An Algonquin Wilderness – The Kirkwood Loop

It’s the Canada Day long weekend, and time for a second visit to Algonquin Provincial Park this summer – but unlike the front-country camping of the previous trip, this time around would be a challenging wilderness trip that the park is so famous for. There’s no better way to celebrate the nation’s birthday with a few nights in the backcountry!

The Kirkwood Loop. Blue=Origin, Green=Camp, Red=Portage.

Similar to the Sunbeam Loop we did a few years ago, the Kirkwood loop is a canoe route that involves traversing numerous lakes and portages, but this time south of the Highway 60 corridor. In fact, over the four days my camping buddies Jeff and Emily and I would be crossing some 13 lakes (and 14 portages) before returning to the our point of origin. This at the peak of the most intense mosquito season I’ve experienced so far – the bugs were absolutely relentless!

From Smoke to Ragged, Big Porcupine and Kirkwood

Launching at Smoke Lake, we head south to Ragged Lake where we find a suitable campsite to stop for the night. The next morning we continue south to cross Big Porcupine before heading east across Bonnechere and Phipps lakes before camping on a lovely site on Kirkwood Lake. A lake breeze made all the difference in keeping the mosquitoes at bay. Here we also experienced the only wet weather of the weekend when a storm front moved in during the evening.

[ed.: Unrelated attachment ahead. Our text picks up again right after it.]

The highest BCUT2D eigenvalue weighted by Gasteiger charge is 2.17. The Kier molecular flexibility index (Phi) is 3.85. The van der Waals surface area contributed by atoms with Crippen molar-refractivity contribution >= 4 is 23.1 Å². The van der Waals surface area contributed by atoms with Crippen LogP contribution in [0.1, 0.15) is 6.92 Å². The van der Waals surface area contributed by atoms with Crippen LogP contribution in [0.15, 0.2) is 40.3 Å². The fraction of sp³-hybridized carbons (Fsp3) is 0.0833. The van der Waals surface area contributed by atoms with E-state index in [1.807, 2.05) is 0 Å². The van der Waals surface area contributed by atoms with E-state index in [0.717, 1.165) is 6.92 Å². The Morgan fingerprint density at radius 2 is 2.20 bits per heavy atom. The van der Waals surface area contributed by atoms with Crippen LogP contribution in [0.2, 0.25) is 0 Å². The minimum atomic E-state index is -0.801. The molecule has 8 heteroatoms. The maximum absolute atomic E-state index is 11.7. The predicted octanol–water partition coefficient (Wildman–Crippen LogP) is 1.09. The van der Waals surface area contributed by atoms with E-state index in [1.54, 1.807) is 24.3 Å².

Harness, Head, and Cache Lakes

On day three, we were northbound through Pardee and Harness lakes before camping on Head Lake, and the probably best site of the trip – a nice tall outcrop of rock surrounded by water on three sides, perfect for swimming and stargazing. The beauty and solitude of this location was simply stunning, making it the high point of the weekend. The last day we continued north through Cache Lake (including a lengthly 1640m portage) and westwards via four more portages before returning to the Smoke Lake access point.

Location Map and Route

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